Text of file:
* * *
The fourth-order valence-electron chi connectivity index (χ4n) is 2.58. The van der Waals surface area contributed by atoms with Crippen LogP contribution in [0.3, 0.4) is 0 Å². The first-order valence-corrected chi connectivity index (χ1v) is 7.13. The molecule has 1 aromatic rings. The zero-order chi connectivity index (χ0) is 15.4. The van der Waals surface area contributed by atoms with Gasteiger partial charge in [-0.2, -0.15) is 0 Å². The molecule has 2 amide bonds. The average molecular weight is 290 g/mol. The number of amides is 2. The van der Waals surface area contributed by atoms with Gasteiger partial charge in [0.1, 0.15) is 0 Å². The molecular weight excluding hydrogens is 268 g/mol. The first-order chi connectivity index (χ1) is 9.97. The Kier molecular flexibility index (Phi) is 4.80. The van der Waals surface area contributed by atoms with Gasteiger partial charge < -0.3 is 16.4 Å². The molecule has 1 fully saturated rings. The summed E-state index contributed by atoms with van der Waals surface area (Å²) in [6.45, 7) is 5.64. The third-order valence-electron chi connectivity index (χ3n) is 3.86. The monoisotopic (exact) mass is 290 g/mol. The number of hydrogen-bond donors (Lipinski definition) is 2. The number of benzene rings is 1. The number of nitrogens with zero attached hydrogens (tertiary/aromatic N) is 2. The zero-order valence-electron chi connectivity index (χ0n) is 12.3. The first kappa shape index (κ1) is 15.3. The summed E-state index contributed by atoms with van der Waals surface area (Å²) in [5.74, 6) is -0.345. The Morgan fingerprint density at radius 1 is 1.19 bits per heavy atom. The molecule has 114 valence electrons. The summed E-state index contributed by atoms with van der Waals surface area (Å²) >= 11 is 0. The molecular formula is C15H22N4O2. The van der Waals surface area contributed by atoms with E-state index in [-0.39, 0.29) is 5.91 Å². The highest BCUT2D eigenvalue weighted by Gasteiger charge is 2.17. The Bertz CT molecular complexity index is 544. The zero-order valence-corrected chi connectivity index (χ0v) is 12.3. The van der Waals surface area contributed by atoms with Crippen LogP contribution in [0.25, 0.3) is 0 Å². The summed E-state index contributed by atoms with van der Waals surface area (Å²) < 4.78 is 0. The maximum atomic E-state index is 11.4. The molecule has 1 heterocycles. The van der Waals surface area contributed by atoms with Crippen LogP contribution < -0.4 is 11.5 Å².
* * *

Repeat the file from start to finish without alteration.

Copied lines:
The fourth-order valence-electron chi connectivity index (χ4n) is 2.58. The van der Waals surface area contributed by atoms with Crippen LogP contribution in [0.3, 0.4) is 0 Å². The first-order valence-corrected chi connectivity index (χ1v) is 7.13. The molecule has 1 aromatic rings. The zero-order chi connectivity index (χ0) is 15.4. The van der Waals surface area contributed by atoms with Gasteiger partial charge in [-0.2, -0.15) is 0 Å². The molecule has 2 amide bonds. The average molecular weight is 290 g/mol. The number of amides is 2. The van der Waals surface area contributed by atoms with Gasteiger partial charge in [0.1, 0.15) is 0 Å². The molecular weight excluding hydrogens is 268 g/mol. The first-order chi connectivity index (χ1) is 9.97. The Kier molecular flexibility index (Phi) is 4.80. The van der Waals surface area contributed by atoms with Gasteiger partial charge < -0.3 is 16.4 Å². The molecule has 1 fully saturated rings. The summed E-state index contributed by atoms with van der Waals surface area (Å²) in [6.45, 7) is 5.64. The third-order valence-electron chi connectivity index (χ3n) is 3.86. The monoisotopic (exact) mass is 290 g/mol. The number of hydrogen-bond donors (Lipinski definition) is 2. The number of benzene rings is 1. The number of nitrogens with zero attached hydrogens (tertiary/aromatic N) is 2. The zero-order valence-electron chi connectivity index (χ0n) is 12.3. The first kappa shape index (κ1) is 15.3. The summed E-state index contributed by atoms with van der Waals surface area (Å²) in [5.74, 6) is -0.345. The Morgan fingerprint density at radius 1 is 1.19 bits per heavy atom. The molecule has 114 valence electrons. The summed E-state index contributed by atoms with van der Waals surface area (Å²) >= 11 is 0. The molecular formula is C15H22N4O2. The van der Waals surface area contributed by atoms with E-state index in [-0.39, 0.29) is 5.91 Å². The highest BCUT2D eigenvalue weighted by Gasteiger charge is 2.17. The Bertz CT molecular complexity index is 544. The zero-order valence-corrected chi connectivity index (χ0v) is 12.3. The van der Waals surface area contributed by atoms with Crippen LogP contribution in [0.25, 0.3) is 0 Å². The summed E-state index contributed by atoms with van der Waals surface area (Å²) < 4.78 is 0. The maximum atomic E-state index is 11.4. The molecule has 1 heterocycles. The van der Waals surface area contributed by atoms with Crippen LogP contribution < -0.4 is 11.5 Å².